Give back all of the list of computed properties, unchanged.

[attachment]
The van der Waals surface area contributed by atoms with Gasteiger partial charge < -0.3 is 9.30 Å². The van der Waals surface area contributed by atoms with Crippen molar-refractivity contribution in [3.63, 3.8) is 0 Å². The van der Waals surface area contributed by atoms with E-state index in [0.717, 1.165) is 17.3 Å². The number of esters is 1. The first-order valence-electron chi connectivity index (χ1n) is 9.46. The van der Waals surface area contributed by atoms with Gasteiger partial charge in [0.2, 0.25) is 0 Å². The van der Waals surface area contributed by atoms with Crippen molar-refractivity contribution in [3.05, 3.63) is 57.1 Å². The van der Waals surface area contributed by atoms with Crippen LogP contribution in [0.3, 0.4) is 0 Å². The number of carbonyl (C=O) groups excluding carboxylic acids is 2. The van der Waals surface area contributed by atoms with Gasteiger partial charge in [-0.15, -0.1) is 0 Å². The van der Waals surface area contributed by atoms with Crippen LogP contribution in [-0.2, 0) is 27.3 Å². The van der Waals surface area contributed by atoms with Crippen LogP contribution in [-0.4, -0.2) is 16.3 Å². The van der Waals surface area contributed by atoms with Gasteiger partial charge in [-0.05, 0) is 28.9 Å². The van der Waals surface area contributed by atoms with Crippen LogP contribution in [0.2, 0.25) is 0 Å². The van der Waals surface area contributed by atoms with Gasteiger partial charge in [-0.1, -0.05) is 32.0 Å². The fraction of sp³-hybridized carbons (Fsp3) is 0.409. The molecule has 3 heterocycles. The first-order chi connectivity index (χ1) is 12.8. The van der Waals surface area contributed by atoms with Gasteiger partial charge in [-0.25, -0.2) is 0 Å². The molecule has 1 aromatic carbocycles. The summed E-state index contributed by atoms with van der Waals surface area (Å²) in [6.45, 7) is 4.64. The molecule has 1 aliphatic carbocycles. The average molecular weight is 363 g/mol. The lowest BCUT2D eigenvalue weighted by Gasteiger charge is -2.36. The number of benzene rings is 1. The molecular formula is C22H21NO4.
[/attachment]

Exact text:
The van der Waals surface area contributed by atoms with Gasteiger partial charge < -0.3 is 9.30 Å². The van der Waals surface area contributed by atoms with Crippen molar-refractivity contribution in [3.63, 3.8) is 0 Å². The van der Waals surface area contributed by atoms with E-state index in [0.717, 1.165) is 17.3 Å². The number of esters is 1. The first-order valence-electron chi connectivity index (χ1n) is 9.46. The van der Waals surface area contributed by atoms with Gasteiger partial charge in [0.2, 0.25) is 0 Å². The van der Waals surface area contributed by atoms with Crippen molar-refractivity contribution in [3.05, 3.63) is 57.1 Å². The van der Waals surface area contributed by atoms with Crippen LogP contribution in [0.3, 0.4) is 0 Å². The number of carbonyl (C=O) groups excluding carboxylic acids is 2. The van der Waals surface area contributed by atoms with Gasteiger partial charge in [-0.15, -0.1) is 0 Å². The van der Waals surface area contributed by atoms with Crippen LogP contribution in [-0.2, 0) is 27.3 Å². The van der Waals surface area contributed by atoms with Crippen LogP contribution in [-0.4, -0.2) is 16.3 Å². The van der Waals surface area contributed by atoms with Gasteiger partial charge in [-0.05, 0) is 28.9 Å². The van der Waals surface area contributed by atoms with Crippen LogP contribution in [0.2, 0.25) is 0 Å². The van der Waals surface area contributed by atoms with Gasteiger partial charge in [-0.1, -0.05) is 32.0 Å². The fraction of sp³-hybridized carbons (Fsp3) is 0.409. The molecule has 3 heterocycles. The first-order chi connectivity index (χ1) is 12.8. The van der Waals surface area contributed by atoms with Gasteiger partial charge in [-0.25, -0.2) is 0 Å². The molecule has 1 aromatic carbocycles. The summed E-state index contributed by atoms with van der Waals surface area (Å²) in [6.45, 7) is 4.64. The molecule has 1 aliphatic carbocycles. The average molecular weight is 363 g/mol. The lowest BCUT2D eigenvalue weighted by Gasteiger charge is -2.36. The number of benzene rings is 1. The molecular formula is C22H21NO4.